Posts tagged with "Crying"

Read this and weep: Crying may help to regulate breathing

August 13, 2019

Most of us feel better after a “good cry”—and it turns out, there may be a medical reason for that. Crying may aid in the regulation of breathing during stressful situations, according to findings of a study conducted at the University of Queensland in Australia, reported by PsyPost.

The study sought to better understand the functions of human crying — and whether crying had any physiologically soothing effects.

“We became interested in this topic when trying to understand the different possible ways [in which] crying might function to help us, and to try to get a different perspective on why crying is so widely associated with feeling better,” explained study author Leah Sharman, a Ph.D. student in the Psychology department of the university.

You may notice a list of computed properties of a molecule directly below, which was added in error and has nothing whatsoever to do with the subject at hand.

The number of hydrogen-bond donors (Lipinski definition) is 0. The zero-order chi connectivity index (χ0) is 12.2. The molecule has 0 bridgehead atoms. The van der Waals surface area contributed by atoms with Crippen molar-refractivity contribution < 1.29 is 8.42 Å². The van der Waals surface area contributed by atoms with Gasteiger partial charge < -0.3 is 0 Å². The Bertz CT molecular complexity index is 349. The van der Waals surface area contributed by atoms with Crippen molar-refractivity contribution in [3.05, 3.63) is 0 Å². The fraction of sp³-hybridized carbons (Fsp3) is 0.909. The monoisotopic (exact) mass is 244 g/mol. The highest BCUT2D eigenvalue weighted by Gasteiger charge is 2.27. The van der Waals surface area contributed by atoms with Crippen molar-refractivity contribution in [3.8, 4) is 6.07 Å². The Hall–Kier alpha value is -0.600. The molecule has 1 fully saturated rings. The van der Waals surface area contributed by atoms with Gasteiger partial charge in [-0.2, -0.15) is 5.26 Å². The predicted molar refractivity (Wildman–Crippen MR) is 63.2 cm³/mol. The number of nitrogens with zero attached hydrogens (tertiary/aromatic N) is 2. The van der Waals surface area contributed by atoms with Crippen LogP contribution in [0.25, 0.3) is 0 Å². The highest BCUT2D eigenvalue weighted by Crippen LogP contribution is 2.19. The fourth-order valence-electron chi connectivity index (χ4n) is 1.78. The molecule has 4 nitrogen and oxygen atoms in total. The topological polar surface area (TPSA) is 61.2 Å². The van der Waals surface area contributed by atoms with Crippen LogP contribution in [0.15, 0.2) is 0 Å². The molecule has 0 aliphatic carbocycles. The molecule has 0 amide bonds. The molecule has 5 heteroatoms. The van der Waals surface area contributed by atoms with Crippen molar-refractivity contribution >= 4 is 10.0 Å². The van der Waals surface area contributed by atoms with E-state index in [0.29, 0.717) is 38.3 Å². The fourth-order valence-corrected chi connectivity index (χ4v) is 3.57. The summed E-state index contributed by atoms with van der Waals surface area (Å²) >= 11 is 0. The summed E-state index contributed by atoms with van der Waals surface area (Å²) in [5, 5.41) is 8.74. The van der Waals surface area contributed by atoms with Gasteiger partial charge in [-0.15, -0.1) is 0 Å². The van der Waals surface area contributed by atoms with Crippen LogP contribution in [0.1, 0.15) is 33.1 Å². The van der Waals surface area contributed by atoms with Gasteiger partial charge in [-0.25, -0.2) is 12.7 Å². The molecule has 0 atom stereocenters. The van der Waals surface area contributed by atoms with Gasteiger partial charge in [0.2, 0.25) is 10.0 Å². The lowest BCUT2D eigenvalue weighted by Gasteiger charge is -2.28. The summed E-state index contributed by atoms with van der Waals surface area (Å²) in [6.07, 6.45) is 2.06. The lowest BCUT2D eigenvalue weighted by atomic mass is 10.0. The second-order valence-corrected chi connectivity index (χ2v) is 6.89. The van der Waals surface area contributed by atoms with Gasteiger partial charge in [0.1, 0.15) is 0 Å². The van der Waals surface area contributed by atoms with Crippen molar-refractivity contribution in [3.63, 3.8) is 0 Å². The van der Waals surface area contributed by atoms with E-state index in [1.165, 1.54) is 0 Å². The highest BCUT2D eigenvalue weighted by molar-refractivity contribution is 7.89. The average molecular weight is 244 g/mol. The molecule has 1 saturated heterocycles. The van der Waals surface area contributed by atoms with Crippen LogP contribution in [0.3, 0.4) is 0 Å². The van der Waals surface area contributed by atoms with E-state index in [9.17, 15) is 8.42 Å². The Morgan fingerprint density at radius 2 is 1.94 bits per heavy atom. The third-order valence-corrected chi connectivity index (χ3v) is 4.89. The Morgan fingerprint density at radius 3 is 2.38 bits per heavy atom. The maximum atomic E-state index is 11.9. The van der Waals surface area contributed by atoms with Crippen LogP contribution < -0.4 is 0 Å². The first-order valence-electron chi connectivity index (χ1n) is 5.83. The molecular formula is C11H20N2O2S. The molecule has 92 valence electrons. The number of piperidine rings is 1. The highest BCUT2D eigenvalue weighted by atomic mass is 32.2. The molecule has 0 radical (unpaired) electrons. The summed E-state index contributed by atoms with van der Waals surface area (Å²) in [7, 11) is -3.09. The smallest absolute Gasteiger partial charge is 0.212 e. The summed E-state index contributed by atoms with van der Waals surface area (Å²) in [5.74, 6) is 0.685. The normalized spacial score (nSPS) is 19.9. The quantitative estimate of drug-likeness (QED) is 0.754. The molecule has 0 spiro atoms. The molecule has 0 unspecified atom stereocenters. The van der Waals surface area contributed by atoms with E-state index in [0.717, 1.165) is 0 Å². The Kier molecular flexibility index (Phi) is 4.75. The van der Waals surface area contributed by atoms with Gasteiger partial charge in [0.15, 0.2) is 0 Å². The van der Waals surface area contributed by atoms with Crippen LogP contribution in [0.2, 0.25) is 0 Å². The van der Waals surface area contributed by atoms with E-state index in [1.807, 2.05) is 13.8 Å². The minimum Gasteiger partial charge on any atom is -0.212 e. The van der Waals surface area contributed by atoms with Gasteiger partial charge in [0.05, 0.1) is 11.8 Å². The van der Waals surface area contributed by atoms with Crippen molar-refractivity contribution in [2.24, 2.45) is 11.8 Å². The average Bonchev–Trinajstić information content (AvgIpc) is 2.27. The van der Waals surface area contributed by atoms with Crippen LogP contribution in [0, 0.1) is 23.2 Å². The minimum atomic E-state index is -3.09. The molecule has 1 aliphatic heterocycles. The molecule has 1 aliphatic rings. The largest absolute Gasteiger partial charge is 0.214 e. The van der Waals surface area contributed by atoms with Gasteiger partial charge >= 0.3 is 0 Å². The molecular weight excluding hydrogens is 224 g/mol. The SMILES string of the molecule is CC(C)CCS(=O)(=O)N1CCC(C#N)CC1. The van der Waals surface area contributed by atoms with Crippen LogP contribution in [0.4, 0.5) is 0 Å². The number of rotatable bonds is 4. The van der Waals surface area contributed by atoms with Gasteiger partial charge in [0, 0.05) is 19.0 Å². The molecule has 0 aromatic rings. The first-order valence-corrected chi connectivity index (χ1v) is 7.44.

Indeed, she said, “… Crying is often thought [to drain us of] toxins or [to bring] about some kind of biological change that helps us to deal with stressful or painful situations. So we thought it would be interesting to try to test that.”

For the study, 197 female undergraduate students were randomly assigned to either watch sad or emotionally neutral videos for about 17 minutes. About half of the participants who watched the sad videos began crying. The participants then underwent the Cold Pressor Stress Test, in which they placed their hand in nearly freezing cold water.

During the experiment, the participants’ heart and respiration activity were monitored. They also provided saliva samples so that the researchers could measure their cortisol (stress hormone) levels.

Contrary to expectations, participants who cried were not able to cope with the Cold Pressor Stress Test for a significantly longer period of time than those who didn’t. There also was no significant difference observed in cortisol levels between those who cried and those who did not.

However, the researchers did find some evidence that participants who cried were more capable of regulating their breathing.